This week, instead of creating, I'm curating.
Below, eight totally random things to boost your energy, tickle your brain, and fire up some of those adorable endorphins.
1. Turmeric. I love it in Indian food, but did you know it makes an incredibly delicious and healthy tea? (For a list of benefits, click HERE.) This one hits the sweet spot and has a earthy kick to it that's not unlike coffee.
Creamy Turmeric Tea
1/2 teaspoon turmeric powder (if you're timid, start with 1/4 teaspoon)
1/2 teaspoon cardamom or cinnamon
1 inch slice of fresh ginger, peeled and minced
1 tablespoon honey
8 oz. almond, coconut or soy milk
Mix first four ingredients together in a mug to form a thick paste. Heat the milk and then slowly pour it into the mug, stirring all the while. Strain out the ginger if you like, or leave it in for a more intense kick.
3. Waterlogue. This iPhone/iPad app has taken the design blogosphere by storm recently -- basically, it transforms any photo into the kind of stylish watercolor that you'd pay really good money to hang on your wall. I love what it does to the light in a room -- everything seems lit with an enchanted glow.
5. I discovered Stefan Zweig (1881-1942) about ten years ago and I think I would be hard pressed to name my three favorite authors and not include him. Part F. Scott Fitzgerald, part Freud, his stories are as seductive as they are haunting. If you're a Zweig virgin, start with Beware of Pity, a psychological boy-meets-girl horror story that reads like it was written in one long exhale. Make sure you get the editions from Pushkin Press -- they do his style justice.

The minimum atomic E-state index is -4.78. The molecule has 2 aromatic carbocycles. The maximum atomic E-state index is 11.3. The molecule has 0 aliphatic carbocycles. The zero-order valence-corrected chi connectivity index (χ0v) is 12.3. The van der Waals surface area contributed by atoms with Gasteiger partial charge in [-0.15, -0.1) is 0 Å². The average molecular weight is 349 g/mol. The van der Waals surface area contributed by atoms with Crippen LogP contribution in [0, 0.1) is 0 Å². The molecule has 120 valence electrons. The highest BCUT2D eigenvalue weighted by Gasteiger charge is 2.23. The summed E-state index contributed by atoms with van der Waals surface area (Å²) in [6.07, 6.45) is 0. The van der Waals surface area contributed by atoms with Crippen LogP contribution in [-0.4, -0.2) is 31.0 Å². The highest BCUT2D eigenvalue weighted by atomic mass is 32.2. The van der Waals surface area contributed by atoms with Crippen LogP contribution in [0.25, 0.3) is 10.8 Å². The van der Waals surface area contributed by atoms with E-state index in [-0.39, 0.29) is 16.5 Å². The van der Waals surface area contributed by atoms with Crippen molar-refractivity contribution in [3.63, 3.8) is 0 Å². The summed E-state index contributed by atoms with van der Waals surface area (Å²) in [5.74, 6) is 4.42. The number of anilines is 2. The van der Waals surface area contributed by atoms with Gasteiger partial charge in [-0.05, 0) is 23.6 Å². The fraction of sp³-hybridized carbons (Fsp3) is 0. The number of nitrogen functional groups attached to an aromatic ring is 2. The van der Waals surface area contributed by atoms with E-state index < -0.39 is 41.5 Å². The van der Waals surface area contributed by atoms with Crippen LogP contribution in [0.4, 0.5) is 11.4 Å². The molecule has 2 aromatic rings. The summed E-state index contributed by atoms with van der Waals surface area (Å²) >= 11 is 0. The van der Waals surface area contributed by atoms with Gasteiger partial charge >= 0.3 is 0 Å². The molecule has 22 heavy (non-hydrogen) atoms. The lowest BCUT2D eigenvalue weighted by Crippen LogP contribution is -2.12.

(Interesting tidbit: Wes Anderson loves Zweig too.)
6. I've always secretly thought the art and lifestyle of the Bloomsbury Group had a punk sensibility to it, so when my friend Vanessa Leigh Price forwarded me this video of Patti Smith sitting in Vanessa Bell's studio in Charleston House, I about keeled over. You will too. HERE.
7. This year marks the hundredth anniversary of World War One and I'm using that as a reason to plow through all the WWI novels I never got around to reading before. Richard Aldington's Death of a Hero was new to me and I loved it -- Aldington's prose is a mashup of Evelyn Waugh and George Orwell, with an armored cynicism to it that feels incredibly modern.
8. Charles Dickens as Morrissey. HERE. Leave it to BBC's brilliant "Horrible Histories" to turn a Victorian biography into compulsive viewing for kids and parents alike.
So what are you all up to this week?